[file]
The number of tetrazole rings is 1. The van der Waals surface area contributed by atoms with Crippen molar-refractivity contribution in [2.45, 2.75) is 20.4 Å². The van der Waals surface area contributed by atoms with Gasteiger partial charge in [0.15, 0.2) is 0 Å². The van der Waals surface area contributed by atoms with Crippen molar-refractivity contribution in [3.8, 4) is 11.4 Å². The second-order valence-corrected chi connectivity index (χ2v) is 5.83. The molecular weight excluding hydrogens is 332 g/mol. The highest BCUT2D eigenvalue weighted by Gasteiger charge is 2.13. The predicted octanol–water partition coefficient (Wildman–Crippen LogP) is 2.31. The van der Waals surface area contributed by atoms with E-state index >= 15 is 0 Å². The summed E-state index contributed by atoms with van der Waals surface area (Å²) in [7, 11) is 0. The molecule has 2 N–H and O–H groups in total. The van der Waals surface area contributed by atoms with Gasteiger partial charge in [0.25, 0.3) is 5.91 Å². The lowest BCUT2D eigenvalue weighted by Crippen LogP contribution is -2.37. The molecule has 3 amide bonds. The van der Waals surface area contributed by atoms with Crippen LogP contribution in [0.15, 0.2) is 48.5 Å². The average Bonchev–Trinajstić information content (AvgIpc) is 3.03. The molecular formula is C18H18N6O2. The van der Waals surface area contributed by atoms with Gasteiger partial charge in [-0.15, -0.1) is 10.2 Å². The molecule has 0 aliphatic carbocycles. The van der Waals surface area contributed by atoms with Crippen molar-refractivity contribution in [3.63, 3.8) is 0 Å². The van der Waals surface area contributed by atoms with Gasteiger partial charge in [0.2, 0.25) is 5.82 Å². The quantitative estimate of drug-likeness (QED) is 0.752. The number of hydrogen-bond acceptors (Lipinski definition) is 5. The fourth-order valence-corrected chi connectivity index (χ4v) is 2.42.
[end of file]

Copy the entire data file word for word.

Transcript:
The number of tetrazole rings is 1. The van der Waals surface area contributed by atoms with Crippen molar-refractivity contribution in [2.45, 2.75) is 20.4 Å². The van der Waals surface area contributed by atoms with Gasteiger partial charge in [0.15, 0.2) is 0 Å². The van der Waals surface area contributed by atoms with Crippen molar-refractivity contribution in [3.8, 4) is 11.4 Å². The second-order valence-corrected chi connectivity index (χ2v) is 5.83. The molecular weight excluding hydrogens is 332 g/mol. The highest BCUT2D eigenvalue weighted by Gasteiger charge is 2.13. The predicted octanol–water partition coefficient (Wildman–Crippen LogP) is 2.31. The van der Waals surface area contributed by atoms with E-state index >= 15 is 0 Å². The summed E-state index contributed by atoms with van der Waals surface area (Å²) in [7, 11) is 0. The molecule has 2 N–H and O–H groups in total. The van der Waals surface area contributed by atoms with Gasteiger partial charge in [0.25, 0.3) is 5.91 Å². The lowest BCUT2D eigenvalue weighted by Crippen LogP contribution is -2.37. The molecule has 3 amide bonds. The van der Waals surface area contributed by atoms with Crippen LogP contribution in [0.15, 0.2) is 48.5 Å². The average Bonchev–Trinajstić information content (AvgIpc) is 3.03. The molecular formula is C18H18N6O2. The van der Waals surface area contributed by atoms with Gasteiger partial charge in [-0.15, -0.1) is 10.2 Å². The molecule has 0 aliphatic carbocycles. The van der Waals surface area contributed by atoms with Crippen molar-refractivity contribution in [3.63, 3.8) is 0 Å². The van der Waals surface area contributed by atoms with Gasteiger partial charge in [0.2, 0.25) is 5.82 Å². The quantitative estimate of drug-likeness (QED) is 0.752. The number of hydrogen-bond acceptors (Lipinski definition) is 5. The fourth-order valence-corrected chi connectivity index (χ4v) is 2.42.